On top of tool storage, you may want to store some equipment and machines used on the job as well. It is unlikely you will be able to fit a bulldozer into a standard shipping container. Still, there might be other pieces of equipment that you would like to keep safe from the outside world that would fit, such as smaller compactors, jackhammers, scissor lifts, forklifts, single man lifts, compactors, and effectively whatever you think can fit in one. You can do the measurements beforehand and compare them to the size of a standard container.

You can equip a steel shipping container with a ramp if need be. Much like any tool or material storage, you can make a container even more secure with specialized locks, electronic systems, or cameras. You will also want to make sure all the equipment can be quickly loaded and unloaded, so much like a tool storage container, do not overpack it and give clear instructions to your team on how they should use it.

Perhaps most helpfully, any attachments or extra parts related to the stored equipment can be placed safely inside the storage container while not being used. How important this will be to you depends on your priorities, budget, and available space. Most construction equipment is designed to be ok out in the world for a bit. As such, the container might be best for more sensitive or mid-sized equipment that you should store inside when not being used. With larger machines, sticking to the tried and true method will likely be your most efficient option.

3. Material Storage

Much like tools and equipment, construction materials can benefit from proper storage, especially if the elements can harm them. Even if not, having good organization and easy access always helps. If you have valuable materials that you need to keep on-site but want to keep out of the public eye and away from potential hazards, then a steel shipping container is the way to go.

The good news with this usage is that there is little work to be done to the container if you are just going to use it for material storage. Many of those exact same materials were probably transported in a shipping container in the first place. All you will need to do is find a place for it, make sure it is correctly assembled, secure it, and load the goods as required. You should ensure that it is accessible and not overly packed. The key is simply accessibility and perhaps not going over a weight limit if the container needs transporting while full later.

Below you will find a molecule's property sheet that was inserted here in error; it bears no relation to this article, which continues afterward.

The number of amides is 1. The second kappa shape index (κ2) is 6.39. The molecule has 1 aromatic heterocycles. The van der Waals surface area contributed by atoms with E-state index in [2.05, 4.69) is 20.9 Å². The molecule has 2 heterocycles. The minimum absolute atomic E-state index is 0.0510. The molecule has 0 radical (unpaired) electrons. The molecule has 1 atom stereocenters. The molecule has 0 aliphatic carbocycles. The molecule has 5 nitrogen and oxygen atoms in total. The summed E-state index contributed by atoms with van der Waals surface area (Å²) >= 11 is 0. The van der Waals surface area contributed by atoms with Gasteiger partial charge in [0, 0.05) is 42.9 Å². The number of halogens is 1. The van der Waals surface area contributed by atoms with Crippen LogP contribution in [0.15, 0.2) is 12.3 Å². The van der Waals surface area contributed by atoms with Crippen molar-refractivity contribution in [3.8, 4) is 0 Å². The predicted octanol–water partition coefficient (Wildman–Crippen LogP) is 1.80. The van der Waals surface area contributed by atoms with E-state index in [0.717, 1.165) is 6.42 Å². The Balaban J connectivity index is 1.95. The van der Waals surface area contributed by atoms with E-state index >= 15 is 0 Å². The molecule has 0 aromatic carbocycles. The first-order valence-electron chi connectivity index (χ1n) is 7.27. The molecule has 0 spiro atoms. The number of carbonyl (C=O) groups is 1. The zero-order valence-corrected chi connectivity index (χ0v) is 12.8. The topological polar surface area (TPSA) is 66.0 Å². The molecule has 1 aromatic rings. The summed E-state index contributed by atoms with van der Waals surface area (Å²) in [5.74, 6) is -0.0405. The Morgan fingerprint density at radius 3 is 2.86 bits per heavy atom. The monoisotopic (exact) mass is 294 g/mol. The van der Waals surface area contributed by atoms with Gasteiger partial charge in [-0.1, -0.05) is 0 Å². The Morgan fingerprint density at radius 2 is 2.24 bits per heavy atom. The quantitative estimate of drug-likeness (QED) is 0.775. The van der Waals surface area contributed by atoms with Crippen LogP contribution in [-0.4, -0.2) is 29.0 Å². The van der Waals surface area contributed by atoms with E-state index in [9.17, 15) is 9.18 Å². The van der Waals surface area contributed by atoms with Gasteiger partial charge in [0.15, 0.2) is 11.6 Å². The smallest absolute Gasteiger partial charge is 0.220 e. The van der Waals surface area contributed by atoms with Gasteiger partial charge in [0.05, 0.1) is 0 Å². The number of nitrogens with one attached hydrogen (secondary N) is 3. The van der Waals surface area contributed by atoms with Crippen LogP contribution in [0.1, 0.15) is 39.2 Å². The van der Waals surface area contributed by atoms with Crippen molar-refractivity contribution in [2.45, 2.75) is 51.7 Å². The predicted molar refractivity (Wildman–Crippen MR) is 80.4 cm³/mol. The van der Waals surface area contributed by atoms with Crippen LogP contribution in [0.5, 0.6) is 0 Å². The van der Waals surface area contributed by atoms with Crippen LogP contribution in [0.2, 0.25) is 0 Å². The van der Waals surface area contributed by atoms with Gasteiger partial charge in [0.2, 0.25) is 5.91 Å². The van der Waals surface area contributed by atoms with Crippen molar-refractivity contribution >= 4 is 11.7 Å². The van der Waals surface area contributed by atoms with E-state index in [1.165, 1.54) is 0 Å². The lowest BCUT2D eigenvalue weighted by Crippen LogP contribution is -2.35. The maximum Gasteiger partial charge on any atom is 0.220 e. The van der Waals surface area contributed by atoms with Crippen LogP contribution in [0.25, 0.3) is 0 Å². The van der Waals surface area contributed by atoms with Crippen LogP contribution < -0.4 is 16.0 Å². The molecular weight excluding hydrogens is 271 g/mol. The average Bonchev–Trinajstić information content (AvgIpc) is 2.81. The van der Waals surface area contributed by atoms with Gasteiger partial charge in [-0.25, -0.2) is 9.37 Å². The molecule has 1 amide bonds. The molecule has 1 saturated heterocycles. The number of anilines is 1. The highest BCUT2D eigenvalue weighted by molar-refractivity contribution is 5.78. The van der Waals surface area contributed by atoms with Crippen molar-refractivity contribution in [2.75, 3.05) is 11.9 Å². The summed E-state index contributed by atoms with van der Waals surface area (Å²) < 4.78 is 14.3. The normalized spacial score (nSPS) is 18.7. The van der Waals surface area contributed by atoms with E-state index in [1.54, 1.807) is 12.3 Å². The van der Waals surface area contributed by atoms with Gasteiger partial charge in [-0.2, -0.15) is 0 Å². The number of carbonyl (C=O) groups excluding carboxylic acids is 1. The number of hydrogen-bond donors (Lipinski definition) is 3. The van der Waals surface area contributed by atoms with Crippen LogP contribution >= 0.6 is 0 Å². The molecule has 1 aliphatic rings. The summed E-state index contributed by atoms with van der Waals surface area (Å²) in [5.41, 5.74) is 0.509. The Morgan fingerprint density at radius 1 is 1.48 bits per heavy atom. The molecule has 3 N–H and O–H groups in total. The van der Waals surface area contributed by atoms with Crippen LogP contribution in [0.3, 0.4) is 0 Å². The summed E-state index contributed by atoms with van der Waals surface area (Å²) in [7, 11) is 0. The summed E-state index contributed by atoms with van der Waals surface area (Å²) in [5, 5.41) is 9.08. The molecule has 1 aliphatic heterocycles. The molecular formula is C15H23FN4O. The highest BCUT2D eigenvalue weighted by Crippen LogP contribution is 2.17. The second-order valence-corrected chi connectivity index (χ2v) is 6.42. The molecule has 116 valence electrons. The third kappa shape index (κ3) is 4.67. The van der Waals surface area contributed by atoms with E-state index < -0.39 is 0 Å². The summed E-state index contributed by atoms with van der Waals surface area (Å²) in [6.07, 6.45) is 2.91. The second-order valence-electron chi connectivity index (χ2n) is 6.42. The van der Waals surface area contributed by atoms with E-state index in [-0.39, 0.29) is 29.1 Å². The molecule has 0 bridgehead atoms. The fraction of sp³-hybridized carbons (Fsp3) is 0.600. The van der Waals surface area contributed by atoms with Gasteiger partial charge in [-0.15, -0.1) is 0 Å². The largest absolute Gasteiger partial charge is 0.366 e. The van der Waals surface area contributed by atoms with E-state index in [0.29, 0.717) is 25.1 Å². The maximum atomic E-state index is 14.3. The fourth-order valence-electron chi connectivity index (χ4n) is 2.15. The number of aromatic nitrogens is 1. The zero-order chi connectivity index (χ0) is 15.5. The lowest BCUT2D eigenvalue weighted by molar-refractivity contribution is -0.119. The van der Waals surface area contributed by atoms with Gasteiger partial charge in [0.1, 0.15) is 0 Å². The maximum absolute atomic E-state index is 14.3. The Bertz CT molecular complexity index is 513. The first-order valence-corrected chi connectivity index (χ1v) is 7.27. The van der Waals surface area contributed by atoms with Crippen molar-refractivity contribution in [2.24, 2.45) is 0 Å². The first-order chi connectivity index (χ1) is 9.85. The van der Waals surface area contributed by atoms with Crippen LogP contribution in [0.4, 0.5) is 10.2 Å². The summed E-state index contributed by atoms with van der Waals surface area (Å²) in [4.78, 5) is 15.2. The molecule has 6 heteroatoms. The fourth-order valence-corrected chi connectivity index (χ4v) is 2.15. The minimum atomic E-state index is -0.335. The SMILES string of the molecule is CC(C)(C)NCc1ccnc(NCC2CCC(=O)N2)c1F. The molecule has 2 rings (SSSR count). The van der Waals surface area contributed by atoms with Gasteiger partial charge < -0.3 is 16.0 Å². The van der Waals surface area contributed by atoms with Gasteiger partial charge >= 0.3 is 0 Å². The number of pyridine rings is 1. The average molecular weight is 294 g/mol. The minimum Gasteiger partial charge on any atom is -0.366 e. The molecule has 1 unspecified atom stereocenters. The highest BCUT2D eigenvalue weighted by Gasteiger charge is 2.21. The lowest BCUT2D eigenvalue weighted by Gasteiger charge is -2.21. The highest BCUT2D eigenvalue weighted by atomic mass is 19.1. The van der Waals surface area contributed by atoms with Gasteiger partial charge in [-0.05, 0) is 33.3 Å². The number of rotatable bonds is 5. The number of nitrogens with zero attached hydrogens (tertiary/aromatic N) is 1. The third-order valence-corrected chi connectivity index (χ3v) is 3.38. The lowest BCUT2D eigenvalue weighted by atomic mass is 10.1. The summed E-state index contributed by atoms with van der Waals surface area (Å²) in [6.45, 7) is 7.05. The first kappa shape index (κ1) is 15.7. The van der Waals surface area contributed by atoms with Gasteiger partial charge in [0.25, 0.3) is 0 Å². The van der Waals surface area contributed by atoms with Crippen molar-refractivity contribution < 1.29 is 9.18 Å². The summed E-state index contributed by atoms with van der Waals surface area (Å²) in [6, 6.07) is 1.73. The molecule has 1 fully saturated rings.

We usually would not recommend using non-standard containers for purposes outside of shipping; you might want to use an open-top or side-door container for those larger jobs and materials (think large pieces of lumber or steel beams). Handling goods can be tricky if you do not think about it, so put in some time before buying a container to figure out exactly how you will use it and how your workers will be able to get things in and out. For example, needing a grasp on both ends of a beam will not be easy if only one side of the container or beam is accessible.

Alternatively, if you want to make a modification or two, a rollup door would be a good idea. You don't need to have space for the door to swing out, you can secure it more easily, and less energy and force are required to get it open. Don't fill it to the brim in this case, though, so the door can properly open up.

4. A Mobile Office

Perhaps the most common or at least the most well-known use for a shipping container on a construction (or any work) site is having it converted into a sparse if usable mobile office. A place where plans can be made and kept, meetings can take place slightly away from the noise of machinery, and simply providing a place employees can go to report progress or problems to their supervisor. It can also help keep people away from the bustle of the site if they are not working construction yet still need to be nearby.